Issue 22 is among the first issues of The Malahat Review to be edited solely by Robin Skelton and the third to include an editorial comment. Although John Peter and Robin Skelton previously deemed editorial comments unnecessary, this particular comment rounds out the issue nicely. Skelton explains that the issue is largely devoted to material from or about Ireland and gives readers a short introduction to the Irish perspective from, of course, Skelton’s perspective.
The Irish influence is captured in almost every genre. The art prints that accompany this issue feature etched portraits by Jack Coughlin of well-known Irish writers such as George Bernard Shaw, James Joyce, W. B. Yeats, and Thomas Kinsella. Samuel Beckett’s face graces the cover.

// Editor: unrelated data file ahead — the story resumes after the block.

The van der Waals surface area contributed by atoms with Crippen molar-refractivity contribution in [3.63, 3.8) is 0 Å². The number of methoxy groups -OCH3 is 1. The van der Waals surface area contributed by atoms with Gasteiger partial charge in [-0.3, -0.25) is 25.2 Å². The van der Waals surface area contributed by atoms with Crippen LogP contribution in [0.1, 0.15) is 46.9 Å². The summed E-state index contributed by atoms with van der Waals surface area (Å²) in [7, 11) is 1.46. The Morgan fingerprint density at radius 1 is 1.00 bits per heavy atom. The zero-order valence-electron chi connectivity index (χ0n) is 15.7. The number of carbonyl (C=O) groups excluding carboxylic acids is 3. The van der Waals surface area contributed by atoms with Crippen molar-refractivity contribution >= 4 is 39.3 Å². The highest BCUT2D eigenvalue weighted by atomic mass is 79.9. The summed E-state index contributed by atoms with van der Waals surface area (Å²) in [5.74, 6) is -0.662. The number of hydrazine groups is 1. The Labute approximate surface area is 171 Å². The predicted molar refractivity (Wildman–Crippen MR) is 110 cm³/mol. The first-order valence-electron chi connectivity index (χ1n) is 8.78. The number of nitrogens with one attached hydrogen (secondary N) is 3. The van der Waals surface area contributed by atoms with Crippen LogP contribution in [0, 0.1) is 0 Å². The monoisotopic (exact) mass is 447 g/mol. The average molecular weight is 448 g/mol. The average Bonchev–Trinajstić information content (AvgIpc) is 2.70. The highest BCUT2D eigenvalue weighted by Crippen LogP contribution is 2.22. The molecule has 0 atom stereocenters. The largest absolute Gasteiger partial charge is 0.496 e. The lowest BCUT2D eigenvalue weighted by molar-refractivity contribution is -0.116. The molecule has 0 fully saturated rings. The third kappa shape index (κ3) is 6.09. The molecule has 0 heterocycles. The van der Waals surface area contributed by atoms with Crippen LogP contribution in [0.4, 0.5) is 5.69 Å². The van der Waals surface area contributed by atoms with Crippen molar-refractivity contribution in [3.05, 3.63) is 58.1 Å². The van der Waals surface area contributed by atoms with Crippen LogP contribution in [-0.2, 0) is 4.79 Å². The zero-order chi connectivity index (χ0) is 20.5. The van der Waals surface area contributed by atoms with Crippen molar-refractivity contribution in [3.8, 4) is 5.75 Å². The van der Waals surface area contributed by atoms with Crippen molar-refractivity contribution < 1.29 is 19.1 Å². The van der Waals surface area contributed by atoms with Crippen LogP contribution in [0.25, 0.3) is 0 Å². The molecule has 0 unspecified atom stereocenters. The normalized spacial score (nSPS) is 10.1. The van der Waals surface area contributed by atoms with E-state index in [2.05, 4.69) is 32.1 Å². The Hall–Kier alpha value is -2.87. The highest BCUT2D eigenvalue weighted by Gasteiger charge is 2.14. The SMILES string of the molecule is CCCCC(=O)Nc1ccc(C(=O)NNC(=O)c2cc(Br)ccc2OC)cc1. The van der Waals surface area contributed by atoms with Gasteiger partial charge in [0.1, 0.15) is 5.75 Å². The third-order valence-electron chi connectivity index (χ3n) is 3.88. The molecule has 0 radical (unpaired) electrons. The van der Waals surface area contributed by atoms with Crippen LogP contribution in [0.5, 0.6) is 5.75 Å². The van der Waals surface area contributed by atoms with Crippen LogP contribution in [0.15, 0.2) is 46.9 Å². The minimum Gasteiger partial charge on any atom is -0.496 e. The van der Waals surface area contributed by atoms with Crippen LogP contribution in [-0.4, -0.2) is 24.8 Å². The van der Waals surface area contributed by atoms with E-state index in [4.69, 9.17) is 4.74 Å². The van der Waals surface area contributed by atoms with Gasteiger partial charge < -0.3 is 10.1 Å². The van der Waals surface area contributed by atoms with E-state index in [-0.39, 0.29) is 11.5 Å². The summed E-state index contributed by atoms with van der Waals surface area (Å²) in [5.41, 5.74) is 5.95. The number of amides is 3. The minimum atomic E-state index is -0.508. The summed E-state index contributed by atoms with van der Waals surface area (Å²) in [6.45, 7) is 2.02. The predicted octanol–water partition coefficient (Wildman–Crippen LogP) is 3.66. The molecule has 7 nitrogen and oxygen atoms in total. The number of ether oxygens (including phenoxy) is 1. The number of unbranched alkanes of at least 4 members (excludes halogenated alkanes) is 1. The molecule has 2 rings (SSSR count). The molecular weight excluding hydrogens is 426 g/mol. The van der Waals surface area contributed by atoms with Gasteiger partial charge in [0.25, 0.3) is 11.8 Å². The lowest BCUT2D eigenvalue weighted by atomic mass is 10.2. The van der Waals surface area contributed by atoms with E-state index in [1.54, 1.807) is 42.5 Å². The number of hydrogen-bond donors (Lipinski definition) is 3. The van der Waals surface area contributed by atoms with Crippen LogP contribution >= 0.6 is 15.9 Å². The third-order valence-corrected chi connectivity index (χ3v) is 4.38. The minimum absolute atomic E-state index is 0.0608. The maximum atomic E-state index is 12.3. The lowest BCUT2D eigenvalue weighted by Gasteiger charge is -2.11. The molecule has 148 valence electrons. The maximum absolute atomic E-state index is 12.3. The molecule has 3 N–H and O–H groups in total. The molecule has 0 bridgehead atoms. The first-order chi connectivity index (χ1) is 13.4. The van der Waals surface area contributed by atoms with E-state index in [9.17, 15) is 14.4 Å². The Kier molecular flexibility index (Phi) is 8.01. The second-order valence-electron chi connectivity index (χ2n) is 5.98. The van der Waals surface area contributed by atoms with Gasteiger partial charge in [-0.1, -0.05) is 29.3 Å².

In the nonfiction department, David Krause is featured with an essay entitled “The Barbarous Sympathies of Antic Irish Comedy.” The title of the essay is enticing on its own and Krause’s excellent and witty prose adds another layer of appeal.
Continuing in the Irish vein, this issue highlights the following Irish poets: John Montague, Anthony Kerrigan, James J. McAuley, Richard Ryan, Hugh Maxton, and Tom Macintyre. Kerrigan is also well known for his translations of works by Spanish and Latin American writers and his translation of Jorge Luis Borge’s “Theme of Traitor and Hero” is also included here.
Alongside the Irish are two notable Canadian writers, Susan Musgrave, who has five poems featured, and Derk Wynand, who has translated Dieter Wellershoff’s radio play “The Shadows” from its original German.